Poor Arguments for Free Will

The New York Times article, Do You Have Free Will? Yes, It’s the Only Choice, makes arguments that are so bad, I’m surprised it got past the editors.

The author, John Tierney starts out by showing that there are proven benefits to believing in free will.

“[People] pragmatically intuit that regardless of whether free will exists, our society depends on everyone’s believing it does. The benefits of this belief have been demonstrated in other research showing that when people doubt free will, they do worse at their jobs and are less honest.”

Tierney expands on this and cites a number of other examples that accurately prove this irrelevant fact. The benefits of believing in an idea do not amount to evidence for its truth.

His second argument is that people have a default assumption across cultures and around the world that we do have free will.

“That belief seems to persist no matter where people grow up, as experimental philosophers have discovered by querying adults in different cultures, including Hong Kong, India, Colombia and the United States. Whatever their cultural differences, people tend to reject the notion that they live in a deterministic world without free will”.

I, too, feel as though I have free will. But the related belief, no matter how broadly shared, does not constitute evidence that free will actually exists.

From Tierney’s concluding paragraph:

“Some scientists like to dismiss the intuitive belief in free will as an exercise in self-delusion — a simple-minded bit of “confabulation,” as Crick put it. But these supposed experts are deluding themselves if they think the question has been resolved. Free will hasn’t been disproved scientifically or philosophically.”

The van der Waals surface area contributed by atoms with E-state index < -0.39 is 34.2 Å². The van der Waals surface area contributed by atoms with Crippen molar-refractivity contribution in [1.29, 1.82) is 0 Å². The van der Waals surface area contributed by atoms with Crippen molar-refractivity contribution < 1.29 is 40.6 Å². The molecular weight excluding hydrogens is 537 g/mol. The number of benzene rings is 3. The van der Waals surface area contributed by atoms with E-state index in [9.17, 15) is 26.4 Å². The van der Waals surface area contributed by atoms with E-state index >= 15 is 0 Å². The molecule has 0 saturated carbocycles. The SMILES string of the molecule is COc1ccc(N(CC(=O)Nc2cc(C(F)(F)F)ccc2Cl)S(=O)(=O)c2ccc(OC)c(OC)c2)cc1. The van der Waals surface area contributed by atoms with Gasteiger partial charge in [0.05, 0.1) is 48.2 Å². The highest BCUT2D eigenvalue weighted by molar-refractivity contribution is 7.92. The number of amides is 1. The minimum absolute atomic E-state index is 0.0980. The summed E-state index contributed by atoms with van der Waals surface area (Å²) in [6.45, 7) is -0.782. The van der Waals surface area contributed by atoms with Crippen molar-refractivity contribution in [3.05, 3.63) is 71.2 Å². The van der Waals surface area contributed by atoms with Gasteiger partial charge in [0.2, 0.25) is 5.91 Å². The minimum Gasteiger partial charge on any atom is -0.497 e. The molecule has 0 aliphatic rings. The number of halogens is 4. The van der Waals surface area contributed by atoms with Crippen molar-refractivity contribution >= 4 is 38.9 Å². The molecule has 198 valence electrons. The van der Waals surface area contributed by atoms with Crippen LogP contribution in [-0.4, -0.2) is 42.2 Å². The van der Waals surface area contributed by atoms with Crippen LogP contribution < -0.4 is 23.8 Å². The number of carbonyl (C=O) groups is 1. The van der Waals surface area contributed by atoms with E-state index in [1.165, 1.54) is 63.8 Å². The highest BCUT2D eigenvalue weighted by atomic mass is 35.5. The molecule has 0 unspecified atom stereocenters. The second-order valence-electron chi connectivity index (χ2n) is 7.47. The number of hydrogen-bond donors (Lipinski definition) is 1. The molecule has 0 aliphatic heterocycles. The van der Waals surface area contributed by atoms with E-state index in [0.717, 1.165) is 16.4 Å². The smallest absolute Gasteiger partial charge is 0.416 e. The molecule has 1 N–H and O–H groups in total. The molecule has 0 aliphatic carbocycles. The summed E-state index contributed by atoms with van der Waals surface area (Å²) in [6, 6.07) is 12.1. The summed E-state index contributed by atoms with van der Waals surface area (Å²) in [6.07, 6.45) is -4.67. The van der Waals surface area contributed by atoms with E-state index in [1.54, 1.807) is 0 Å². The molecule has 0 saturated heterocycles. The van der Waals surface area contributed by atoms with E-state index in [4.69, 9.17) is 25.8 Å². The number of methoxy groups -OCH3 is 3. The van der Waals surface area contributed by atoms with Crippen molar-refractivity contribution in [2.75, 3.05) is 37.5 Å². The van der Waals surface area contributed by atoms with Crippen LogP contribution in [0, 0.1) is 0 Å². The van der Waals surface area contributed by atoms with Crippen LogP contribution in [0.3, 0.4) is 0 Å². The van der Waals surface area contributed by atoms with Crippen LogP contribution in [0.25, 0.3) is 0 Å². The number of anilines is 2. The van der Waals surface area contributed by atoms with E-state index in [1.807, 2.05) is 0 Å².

Perhaps it has not been disproved scientifically, but this is an argument from ignorance, a logical fallacy that suggests an argument must be true if it has not been proven false. It has, in fact, been philisophically proven false by Galen Strawson and others.

Tierney has suggested that we should believe in something because it’s good for us and makes intuitive sense. I think belief requires strong evidence or a solid argument for the truth of a position. Niether of  Tierney’s reasons can be considered strong or solid, and the publication of his article in the Times makes me wonder if there are any decent arguments at all for the existence of free will.

Buddhism and Neuroscience

Buddhism and The Brain, Seed Magazine:

Neuroscience tells us the thing we take as our unified mind is an illusion, that our mind is not unified and can barely be said to “exist” at all. Our feeling of unity and control is a post-hoc confabulation and is easily fractured into separate parts. As revealed by scientific inquiry, what we call a mind (or a self, or a soul) is actually something that changes so much and is so uncertain that our pre-scientific language struggles to find meaning.

Buddhists say pretty much the same thing.

Searle vs. Kurzweil on A.I.

On Ray Kurzweil’s The Age of Spiritual Machines:

“I cannot recall reading a book in which there is such a huge gulf between the spectacular claims advanced and the weakness of the arguments given in their support.” — John Searle

In 1999, Mr. Searle wrote this review for the New York Review of Books. Much of it is hidden behind a pay-wall, but a pointed exchange about the review between Kurzweil and Searle is still available for free. The quote above comes from that exchange. In the time since his book and Searle’s subsequent review came out, Kurzweil may have improved his arguments, but probably not enough to overcome Searle’s objections.